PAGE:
By: Jason S. Angell

A frequent complaint from accused patent infringers is that they often are sued in far-flung jurisdictions that are considered “plaintiff-friendly,” such as the Eastern District of Texas, Delaware, or, more recently, the Middle District of Florida.  Defendants complain that requiring them to defend a patent case in a jurisdiction in which they have no operations or personnel is inappropriate and unfair.  However, the Federal Circuit has long held that venue is proper in jurisdictions where defendant’s goods are sold, and thus infringing acts have occurred in the jurisdiction.  The Federal Circuit reaffirmed that rule in its rejection of a closely-watched mandamus proceeding initiated by TC Heartland LLC (“TC Heartland”). In re: TC Heartland LLC, Case No. 16-105 (Fed. Cir. April 29, 2016). 

TC Heartland’s petition sought an order directing the United States District Court for the District of Delaware to dismiss for lack of personal jurisdiction the patent infringement case Kraft Foods Group Brands LLC (“Kraft”) filed against it, or to transfer the case to the Southern District of Indiana.  TC Heartland had no business operations in Delaware and was not licensed to do business in Delaware.  Ninety-eight percent of the plaintiff’s damages claims arose from non-Delaware transactions or events.  Sympathizers of TC Heartland’s petition had hoped the case would be a vehicle for venue reform.

TC Heartland’s argument at the district court and in its mandamus petition was that venue was not proper in Delaware under the venue statue applicable to patent cases.  The patent venue statute, in relevant part, states a patent infringement action may be brought “in the judicial district where the defendant resides, or where the defendant has committed acts of infringement and has a regular and established place of business.” 28 U.S.C. § 1400(b).  The Federal Circuit held in VE Holding Corp. v. Johnson Gas Appliance Co., 917 F.2d 1574 (Fed. Cir. 1990), that corporate “residence” for purposes of Section 1400 is governed by the general venue statute, 28 U.S.C. § 1391(c).  Section 1391(c) states that a corporate defendant “resides” in “any judicial district in which such defendant is subject to the court’s personal jurisdiction.” TC Heartland had shipped a small amount of products into the District of Delaware.  Therefore, the district court held that TC Heartland was subject to personal jurisdiction in Delaware, and thus venue was proper in Delaware.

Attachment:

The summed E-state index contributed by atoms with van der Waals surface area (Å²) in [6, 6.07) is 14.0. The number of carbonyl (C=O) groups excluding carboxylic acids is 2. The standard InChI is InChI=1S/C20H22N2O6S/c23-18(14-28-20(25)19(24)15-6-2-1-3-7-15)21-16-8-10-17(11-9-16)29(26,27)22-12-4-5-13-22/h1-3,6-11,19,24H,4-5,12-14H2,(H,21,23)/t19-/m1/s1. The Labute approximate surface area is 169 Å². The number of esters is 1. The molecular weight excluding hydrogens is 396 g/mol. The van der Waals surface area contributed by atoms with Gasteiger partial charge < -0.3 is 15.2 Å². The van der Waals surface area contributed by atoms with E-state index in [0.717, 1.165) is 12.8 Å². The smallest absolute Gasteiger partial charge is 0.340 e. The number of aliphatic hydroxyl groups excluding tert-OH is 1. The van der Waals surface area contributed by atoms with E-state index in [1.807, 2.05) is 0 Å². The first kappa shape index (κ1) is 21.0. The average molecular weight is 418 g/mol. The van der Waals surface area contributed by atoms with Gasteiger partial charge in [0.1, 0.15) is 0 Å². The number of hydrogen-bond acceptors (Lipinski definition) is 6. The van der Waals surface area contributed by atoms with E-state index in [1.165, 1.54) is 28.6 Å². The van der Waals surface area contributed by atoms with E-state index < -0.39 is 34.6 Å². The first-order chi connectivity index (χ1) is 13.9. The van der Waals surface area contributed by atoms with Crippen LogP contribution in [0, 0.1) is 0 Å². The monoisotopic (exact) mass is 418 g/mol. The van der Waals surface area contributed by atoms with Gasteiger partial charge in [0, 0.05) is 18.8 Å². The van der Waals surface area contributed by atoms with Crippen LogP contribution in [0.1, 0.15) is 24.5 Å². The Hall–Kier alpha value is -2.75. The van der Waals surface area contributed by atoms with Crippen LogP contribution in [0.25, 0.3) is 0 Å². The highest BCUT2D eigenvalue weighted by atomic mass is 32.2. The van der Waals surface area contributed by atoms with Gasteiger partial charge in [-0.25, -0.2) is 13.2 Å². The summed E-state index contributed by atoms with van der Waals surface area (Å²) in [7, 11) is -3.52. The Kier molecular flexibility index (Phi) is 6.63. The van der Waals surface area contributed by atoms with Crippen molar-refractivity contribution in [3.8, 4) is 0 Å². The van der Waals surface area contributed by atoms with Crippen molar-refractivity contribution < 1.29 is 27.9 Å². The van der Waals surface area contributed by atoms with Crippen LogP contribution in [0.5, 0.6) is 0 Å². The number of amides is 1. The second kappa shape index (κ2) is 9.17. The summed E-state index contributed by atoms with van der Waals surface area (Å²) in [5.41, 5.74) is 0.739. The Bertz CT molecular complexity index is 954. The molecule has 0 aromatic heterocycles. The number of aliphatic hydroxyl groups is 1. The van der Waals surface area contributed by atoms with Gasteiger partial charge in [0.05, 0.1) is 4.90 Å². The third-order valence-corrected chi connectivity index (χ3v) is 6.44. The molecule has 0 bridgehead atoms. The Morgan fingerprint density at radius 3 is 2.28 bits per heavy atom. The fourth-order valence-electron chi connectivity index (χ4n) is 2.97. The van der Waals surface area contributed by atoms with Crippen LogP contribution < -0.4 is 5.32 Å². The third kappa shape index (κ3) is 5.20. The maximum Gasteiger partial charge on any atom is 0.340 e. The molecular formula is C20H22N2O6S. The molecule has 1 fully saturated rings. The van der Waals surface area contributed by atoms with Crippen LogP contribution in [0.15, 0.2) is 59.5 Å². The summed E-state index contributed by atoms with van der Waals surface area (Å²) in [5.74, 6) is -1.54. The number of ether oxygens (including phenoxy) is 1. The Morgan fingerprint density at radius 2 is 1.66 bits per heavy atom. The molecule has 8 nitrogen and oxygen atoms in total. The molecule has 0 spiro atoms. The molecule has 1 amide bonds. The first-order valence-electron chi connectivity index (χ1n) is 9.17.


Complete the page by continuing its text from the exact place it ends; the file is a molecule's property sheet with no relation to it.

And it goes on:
The Federal Circuit rejected TC Heartland’s argument that in making amendments in 2011 to Section 1391, Congress intended to overrule VE Holdings, such that the general venue statute no longer applied in patent cases.  The Federal Circuit stated that, among other things, Congressional reports both before and after the 2011 amendments indicated acknowledgement by Congress that VE Holdings is the prevailing law regarding venue in patent cases.

The Federal Circuit also found that TC Heartland had not demonstrated that the exercise of personal jurisdiction over TC Heartland would offend due process.  Because TC Heartland had shipped accused products directly to Delaware, and Kraft’s infringement claims arose out of or related to those shipments, TC Heartland’s minimum contacts with Delaware were sufficient to confer personal jurisdiction over TC Heartland.

TC Heartland offers no comfort to companies hoping for relief from having to defend patent suits in places like Delaware or the Eastern District of Texas.  The Federal Circuit’s reaffirmation of VE Holdings in TC Heartland endorses the idea that any change to the established venue rules will need to come from Congress or the Supreme Court.  For the time being, patent plaintiffs who favor filing patent infringement suits in a plaintiff-friendly forum will be able to continue to do so until Congress, the Supreme Court, or the Federal Circuit en banc step in.